for(var v in this){
                         if(JSON.stringify(this[v]) === JSON.stringify(o)) return true;
                     }
                      return false;
                  },
            // writable:false,
            // enumerable:false
         }
   )

!!! do not make Array.prototype.has=function(){... because you'll add an enumerable element in every array and js is broken.

//use like
[22 ,'a', {prop:'x'}].has(12) // false
["a","b"].has("a") //  true

[1,{a:1}].has({a:1},1) // true
[1,{a:1}].has({a:1}) // false

the use of 2nd arg (flag) forces a compare by value instead of reference

If the array is unsorted, there isn't really a better way (aside from using the above-mentioned indexOf, which I think amounts to the same thing). If the array is sorted, you can do a binary search, which works like this:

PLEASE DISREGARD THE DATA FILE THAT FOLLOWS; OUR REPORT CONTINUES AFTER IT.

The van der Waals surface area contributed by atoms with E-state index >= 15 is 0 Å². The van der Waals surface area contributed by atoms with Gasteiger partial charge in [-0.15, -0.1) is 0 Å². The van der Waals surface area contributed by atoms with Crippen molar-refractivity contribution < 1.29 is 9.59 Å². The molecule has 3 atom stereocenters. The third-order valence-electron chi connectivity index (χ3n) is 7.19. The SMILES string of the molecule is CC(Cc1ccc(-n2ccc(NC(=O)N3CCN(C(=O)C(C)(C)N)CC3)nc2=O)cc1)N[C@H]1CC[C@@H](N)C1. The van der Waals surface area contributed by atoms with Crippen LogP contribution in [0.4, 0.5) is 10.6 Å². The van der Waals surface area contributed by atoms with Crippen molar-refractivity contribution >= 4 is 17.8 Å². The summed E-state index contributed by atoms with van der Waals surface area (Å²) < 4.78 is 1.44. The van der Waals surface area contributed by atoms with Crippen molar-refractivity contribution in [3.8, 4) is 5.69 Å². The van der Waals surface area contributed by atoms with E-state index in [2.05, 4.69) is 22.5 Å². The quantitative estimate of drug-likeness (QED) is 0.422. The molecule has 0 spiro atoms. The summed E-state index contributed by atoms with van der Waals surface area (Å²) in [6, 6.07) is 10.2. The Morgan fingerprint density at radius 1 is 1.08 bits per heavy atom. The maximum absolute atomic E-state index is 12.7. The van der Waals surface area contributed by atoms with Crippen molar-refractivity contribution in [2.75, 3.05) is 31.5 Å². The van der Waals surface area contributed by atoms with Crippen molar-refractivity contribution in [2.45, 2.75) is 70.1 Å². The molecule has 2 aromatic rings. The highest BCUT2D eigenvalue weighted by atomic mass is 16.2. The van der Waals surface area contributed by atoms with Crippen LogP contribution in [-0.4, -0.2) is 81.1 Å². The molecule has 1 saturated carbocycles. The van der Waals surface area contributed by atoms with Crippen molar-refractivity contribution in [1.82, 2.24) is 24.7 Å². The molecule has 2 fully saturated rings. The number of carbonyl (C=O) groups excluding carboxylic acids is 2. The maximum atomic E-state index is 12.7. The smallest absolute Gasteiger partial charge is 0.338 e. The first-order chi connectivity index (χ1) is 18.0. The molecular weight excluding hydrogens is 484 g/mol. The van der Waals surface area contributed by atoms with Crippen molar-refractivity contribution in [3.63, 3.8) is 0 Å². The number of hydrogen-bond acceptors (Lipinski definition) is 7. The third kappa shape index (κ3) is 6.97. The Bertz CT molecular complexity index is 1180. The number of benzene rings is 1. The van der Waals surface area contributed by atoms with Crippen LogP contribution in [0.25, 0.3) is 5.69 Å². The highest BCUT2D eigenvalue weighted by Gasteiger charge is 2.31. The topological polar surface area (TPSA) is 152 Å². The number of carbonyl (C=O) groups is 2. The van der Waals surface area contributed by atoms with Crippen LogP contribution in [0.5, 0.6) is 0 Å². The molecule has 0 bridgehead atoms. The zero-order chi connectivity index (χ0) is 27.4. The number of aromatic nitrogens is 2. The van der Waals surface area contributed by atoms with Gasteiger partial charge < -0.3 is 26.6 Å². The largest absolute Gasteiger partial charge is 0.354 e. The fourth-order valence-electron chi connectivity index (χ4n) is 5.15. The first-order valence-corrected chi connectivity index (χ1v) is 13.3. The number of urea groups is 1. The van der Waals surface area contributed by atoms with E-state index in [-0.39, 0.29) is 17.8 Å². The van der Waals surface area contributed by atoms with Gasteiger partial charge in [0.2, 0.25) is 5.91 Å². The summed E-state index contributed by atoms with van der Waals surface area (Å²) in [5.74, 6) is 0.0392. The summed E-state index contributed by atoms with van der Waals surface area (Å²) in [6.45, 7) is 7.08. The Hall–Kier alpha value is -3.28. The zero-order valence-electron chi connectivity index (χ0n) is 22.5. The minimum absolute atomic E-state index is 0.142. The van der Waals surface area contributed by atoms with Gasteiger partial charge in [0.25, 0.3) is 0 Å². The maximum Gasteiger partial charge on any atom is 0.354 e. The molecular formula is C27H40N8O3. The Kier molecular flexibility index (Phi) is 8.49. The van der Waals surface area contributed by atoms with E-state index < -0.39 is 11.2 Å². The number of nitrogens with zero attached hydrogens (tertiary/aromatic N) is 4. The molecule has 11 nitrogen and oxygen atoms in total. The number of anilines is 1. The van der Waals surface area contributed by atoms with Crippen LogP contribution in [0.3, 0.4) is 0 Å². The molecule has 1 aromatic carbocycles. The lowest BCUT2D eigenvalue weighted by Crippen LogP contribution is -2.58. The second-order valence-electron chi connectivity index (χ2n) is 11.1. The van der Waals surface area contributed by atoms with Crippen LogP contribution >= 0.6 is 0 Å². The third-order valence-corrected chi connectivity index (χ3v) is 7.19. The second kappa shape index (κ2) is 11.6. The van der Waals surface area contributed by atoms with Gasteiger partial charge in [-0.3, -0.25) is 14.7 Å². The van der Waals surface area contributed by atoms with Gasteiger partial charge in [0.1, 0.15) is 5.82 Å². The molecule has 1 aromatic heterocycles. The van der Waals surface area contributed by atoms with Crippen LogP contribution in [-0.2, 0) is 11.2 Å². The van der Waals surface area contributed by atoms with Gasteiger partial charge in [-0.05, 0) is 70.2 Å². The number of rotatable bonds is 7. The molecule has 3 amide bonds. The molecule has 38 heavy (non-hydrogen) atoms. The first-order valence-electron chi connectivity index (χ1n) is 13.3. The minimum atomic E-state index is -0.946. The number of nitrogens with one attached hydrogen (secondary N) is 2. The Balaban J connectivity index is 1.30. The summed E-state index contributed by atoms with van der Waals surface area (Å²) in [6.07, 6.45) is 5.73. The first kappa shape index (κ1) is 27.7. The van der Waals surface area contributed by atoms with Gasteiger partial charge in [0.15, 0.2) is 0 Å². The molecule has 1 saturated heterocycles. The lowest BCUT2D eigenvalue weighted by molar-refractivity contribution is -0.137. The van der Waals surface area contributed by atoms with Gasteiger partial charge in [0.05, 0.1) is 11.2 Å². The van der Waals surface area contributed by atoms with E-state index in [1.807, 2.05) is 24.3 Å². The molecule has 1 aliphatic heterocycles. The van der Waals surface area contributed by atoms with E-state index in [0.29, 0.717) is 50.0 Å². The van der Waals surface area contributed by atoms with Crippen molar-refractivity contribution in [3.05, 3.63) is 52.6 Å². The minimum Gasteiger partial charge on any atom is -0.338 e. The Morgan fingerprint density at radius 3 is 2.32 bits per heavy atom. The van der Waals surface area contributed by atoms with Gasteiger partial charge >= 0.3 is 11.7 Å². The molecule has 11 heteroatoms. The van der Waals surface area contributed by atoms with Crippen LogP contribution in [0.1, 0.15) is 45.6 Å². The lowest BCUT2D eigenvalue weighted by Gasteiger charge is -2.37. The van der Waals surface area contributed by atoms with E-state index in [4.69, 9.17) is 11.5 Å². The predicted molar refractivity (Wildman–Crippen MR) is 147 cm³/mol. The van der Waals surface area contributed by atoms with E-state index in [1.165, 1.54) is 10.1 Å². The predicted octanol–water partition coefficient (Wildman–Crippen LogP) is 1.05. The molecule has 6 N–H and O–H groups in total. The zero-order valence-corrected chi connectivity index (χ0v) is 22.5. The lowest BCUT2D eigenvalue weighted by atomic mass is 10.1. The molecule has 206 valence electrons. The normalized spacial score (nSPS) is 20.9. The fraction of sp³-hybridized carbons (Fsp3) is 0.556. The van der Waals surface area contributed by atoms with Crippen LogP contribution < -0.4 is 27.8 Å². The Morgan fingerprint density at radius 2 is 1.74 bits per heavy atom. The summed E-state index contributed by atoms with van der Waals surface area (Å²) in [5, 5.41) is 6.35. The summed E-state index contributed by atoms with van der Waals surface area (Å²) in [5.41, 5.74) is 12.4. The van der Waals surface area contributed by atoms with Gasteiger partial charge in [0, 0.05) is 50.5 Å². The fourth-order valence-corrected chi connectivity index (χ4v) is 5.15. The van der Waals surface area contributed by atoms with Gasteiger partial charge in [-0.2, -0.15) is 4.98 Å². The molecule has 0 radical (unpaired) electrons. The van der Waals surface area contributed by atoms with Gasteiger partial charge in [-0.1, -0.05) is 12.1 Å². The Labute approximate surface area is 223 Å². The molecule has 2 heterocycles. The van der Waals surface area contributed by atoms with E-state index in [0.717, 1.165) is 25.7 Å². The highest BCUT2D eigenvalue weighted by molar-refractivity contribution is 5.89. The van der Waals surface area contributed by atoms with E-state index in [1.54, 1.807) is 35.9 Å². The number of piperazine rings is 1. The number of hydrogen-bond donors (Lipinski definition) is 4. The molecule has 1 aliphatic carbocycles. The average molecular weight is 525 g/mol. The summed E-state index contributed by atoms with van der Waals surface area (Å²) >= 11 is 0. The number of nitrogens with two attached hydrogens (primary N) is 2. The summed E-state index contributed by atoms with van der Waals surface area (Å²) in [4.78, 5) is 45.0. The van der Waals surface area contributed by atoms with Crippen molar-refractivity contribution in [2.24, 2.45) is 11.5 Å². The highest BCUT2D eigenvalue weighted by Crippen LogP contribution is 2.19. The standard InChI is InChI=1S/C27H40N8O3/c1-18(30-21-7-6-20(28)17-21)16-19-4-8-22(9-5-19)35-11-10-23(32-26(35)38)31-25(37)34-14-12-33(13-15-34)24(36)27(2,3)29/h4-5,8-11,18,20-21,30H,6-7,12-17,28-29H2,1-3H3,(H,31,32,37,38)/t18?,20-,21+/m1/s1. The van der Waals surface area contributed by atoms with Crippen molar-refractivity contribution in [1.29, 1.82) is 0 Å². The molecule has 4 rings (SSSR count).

1. Pick the middle element of the array.
  2. Is the element you're looking for bigger than the element you picked? If so, you've eliminated the bottom half of the array. If it isn't, you've eliminated the top half.
  3. Pick the middle element of the remaining half of the array, and continue as in step 2, eliminating halves of the remaining array. Eventually you'll either find your element or have no array left to look through.

Binary search runs in time proportional to the logarithm of the length of the array, so it can be much faster than looking at each individual element.